The difference between collaboration and co-authoring may seem trivial to some. Before we get into “defining” what they mean to us, lets talk about the plain vanilla definitions.
Collaboration is defined as, “to work with another person or group in order to achieve or do something”
Co-authoring is defined as, “be a joint author of (a book, paper, or report)”
So nothing too outrageous or mind-blowing with these definitions and hypothetically, both of these tasks can be done with a piece of paper and a pencil:
You write a paragraph, pass the paper and pencil to me, I write a paragraph, and voilà, we are collaborating and co-authoring.
Now obviously this example is a bit facetious and doesn’t work well outside of elementary school, let alone in the business world. So lets take it one step further:
You write a paragraph in Word, email the file to me, I write a paragraph in word, and voilà, we are collaborating and co-authoring.
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Now some of you might say, “Well we use SharePoint.” Fair point, substitute “email the file” for “check out the file” and we are still one step past paper and pencil. So why is this form of collaboration and co-authoring, which is one step past paper and pencil, still acceptable to so many businesses? If you ask us, its not, plain and simple, that is not good enough. If you want to see a visual representation of this, check out our video
Now that we have established paper and pencil is not the best way to collaborate and co-author, lets discuss what these terms mean to us and more importantly what they should mean to you.
Co-Authoring – The Little Brother
To be honest, co-authoring is the little brother to collaboration. The ability to co-author is implied when we talk about collaboration and quite frankly almost every document a company produces is going to have some form of co-authoring. It may not be an obvious 50-50 split as we might imagine but if you write a document and send it to IT to double check your technical jargon, you are now co-authoring. Now most of us have seen the cute Google Docs commercial where Hall & Oates are working on the lyrics for “Maneater“. You can watch it here if you haven’t.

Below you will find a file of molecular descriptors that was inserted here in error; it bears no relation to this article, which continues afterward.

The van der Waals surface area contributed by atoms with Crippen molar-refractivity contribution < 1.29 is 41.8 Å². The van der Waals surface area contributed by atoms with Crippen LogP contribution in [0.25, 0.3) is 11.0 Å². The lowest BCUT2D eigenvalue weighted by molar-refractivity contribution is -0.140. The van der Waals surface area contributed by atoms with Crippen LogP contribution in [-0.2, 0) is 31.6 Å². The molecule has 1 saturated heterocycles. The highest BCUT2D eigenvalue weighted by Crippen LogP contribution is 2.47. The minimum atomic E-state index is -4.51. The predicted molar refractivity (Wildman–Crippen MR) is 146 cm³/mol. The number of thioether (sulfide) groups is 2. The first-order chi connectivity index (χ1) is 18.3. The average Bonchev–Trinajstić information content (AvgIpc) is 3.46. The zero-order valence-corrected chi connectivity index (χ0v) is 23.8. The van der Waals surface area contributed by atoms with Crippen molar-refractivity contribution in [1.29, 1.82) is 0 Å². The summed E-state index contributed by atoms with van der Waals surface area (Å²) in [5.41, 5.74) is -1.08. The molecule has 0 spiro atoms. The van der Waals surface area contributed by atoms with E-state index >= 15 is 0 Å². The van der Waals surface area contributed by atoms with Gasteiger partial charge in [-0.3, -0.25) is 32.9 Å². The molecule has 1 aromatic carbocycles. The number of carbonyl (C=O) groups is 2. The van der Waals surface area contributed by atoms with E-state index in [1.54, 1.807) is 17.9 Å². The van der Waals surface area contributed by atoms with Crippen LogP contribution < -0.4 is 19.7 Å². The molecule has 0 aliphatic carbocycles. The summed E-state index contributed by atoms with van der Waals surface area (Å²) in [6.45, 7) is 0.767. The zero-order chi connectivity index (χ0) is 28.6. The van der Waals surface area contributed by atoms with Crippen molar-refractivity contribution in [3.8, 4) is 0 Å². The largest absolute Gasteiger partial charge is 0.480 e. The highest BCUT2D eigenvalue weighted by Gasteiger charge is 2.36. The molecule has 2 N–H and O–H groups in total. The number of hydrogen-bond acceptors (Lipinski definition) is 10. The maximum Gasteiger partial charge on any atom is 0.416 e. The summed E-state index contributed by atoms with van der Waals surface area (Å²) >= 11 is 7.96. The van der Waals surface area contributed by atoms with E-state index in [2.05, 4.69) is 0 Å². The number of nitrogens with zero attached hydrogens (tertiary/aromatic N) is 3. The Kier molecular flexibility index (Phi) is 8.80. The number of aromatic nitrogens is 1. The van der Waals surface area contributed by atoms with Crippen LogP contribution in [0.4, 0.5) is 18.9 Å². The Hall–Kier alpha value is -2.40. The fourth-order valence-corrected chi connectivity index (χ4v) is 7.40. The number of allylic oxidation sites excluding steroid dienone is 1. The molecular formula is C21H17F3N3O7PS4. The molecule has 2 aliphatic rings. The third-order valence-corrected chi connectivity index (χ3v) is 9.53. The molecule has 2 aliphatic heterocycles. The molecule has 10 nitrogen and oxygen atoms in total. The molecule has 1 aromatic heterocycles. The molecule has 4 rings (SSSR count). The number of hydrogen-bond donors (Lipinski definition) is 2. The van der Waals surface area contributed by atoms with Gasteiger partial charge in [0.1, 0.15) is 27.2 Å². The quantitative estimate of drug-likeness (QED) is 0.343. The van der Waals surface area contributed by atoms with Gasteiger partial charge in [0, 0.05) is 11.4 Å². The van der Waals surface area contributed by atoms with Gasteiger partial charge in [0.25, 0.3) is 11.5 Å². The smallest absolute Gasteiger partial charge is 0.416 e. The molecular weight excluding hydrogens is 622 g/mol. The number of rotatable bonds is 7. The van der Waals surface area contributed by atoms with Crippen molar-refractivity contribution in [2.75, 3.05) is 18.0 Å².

Quite honestly its a great commercial and really hits home the perceived idea of “co-authoring”. On the other hand, try creating a readable document when you have 20 people working on a 500-page document. We doubt you will have same warm, fuzzy feeling as you do while watching the commercial. Co-authoring cannot be the wild west of writing. Content, sections, and writers all have to be tracked and actions accurately logged to ensure a quality end result.
We here at Xait, prefer to use the term true collaboration instead of just collaboration First of all, collaboration, as we have just seen does not automatically imply an improvement of your process or a reduction in time to get a task done. True collaboration both improves your process and reduces the time it takes to complete a task, project, document etc. For example, working in real time with your team anywhere in the world while having complete visibility and control over what changes are being made. You also need the ability to assign tasks to team members and create workflows. You might also want to implement security measures to ensure only the right team members have access to certain content. That is true collaboration and that is what we think, and you should think, is required to effectively collaborate with your team members.
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